There are occasions, of course, when proper nouns become part of a generic reference, as in these examples:  “the Irish setter,” “the black-eyed Susan,” or “an Atlantic white cedar.”

    Using Reference Works

    In general, a writer’s best resource on the issue of capitalization is the dictionary. Both Merriam-Webster’s Collegiate Dictionary and The American Heritage Dictionary, for example, used to claim that we capitalize the word Web when (as in sentence 3 of the opening exercise) it is used as shorthand for the proper name World Wide Web.

    Now, as both of these references predicted years ago, web and website have become common nouns and should thus be lower-cased.

    In some instances, however, reference works do not agree with regard to proper names and capitalization, particularly with adjectives.

    For example, one dictionary might prefer “Roman numerals,” “Arabic numerals,” and “French dressing” but advocate also for “french fry,” “brussels sprouts,” and “venetian blinds.”

    Another dictionary or style guide may differ in these choices altogether, reminding us why it is important for businesses, agencies, and even individuals to choose a reputable reference work, consult it regularly, and use it consistently. (Professional organizations and businesses often have their own customized in-house style guides.)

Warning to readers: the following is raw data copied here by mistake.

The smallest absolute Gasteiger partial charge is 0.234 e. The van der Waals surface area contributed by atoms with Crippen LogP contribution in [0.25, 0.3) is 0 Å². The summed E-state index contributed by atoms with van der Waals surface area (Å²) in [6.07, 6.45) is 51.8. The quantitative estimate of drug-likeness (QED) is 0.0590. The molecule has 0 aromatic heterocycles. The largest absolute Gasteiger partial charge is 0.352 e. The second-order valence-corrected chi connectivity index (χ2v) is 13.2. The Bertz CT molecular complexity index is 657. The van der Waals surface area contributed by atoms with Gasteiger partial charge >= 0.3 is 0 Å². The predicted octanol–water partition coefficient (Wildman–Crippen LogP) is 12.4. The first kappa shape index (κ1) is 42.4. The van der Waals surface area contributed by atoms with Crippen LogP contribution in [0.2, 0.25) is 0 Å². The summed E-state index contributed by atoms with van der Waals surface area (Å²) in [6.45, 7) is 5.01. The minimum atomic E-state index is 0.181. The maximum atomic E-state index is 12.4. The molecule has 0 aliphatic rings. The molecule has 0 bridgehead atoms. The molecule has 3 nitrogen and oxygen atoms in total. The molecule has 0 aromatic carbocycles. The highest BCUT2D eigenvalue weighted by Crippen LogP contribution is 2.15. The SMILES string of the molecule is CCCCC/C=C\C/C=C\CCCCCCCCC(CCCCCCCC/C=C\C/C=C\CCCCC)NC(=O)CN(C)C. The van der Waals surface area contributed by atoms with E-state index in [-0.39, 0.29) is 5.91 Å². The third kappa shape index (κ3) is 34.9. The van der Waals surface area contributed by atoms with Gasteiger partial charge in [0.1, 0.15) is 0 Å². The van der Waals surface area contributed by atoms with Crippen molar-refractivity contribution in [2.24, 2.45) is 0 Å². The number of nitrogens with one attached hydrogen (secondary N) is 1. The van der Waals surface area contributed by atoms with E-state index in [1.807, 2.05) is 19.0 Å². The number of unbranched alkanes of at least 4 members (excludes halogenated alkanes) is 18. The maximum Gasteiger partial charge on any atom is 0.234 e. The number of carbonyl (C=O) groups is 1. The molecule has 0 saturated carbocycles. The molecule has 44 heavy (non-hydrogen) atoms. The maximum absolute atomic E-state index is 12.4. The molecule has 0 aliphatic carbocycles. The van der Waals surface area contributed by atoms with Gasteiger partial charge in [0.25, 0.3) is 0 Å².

Organizations, Groups, and Other Entities

    To refer to “the town’s chamber of commerce,” as we do in sentence 4 of the opening exercise, is to use a generic label. On the other hand, to refer to “the Buckville Chamber of Commerce” is to call the organization by its individual name, its proper name.

    Likewise, to say “the Ravenwood Historical Society” is to use the official name of the particular organization. To say “the historical society in the Ravenwood community” is to speak of the society in the generic sense. The former is capitalized; the latter, lowercased.

    We capitalize key words in the formal names of specific entities because they are proper nouns. (See our article “Capitalizing Words in Titles” to learn more about why all the words in these proper nouns aren’t capitalized.):

    • the Society for the Advancement of Grammatically Correct E-Mail Communications
    • the Grand Strand Area Transportation Council
    • the Chrysler Corporation
    • the Consortium for Language Learning
    • the Los Angeles School for the Deaf
    • the National Assistive Technology Advisory Board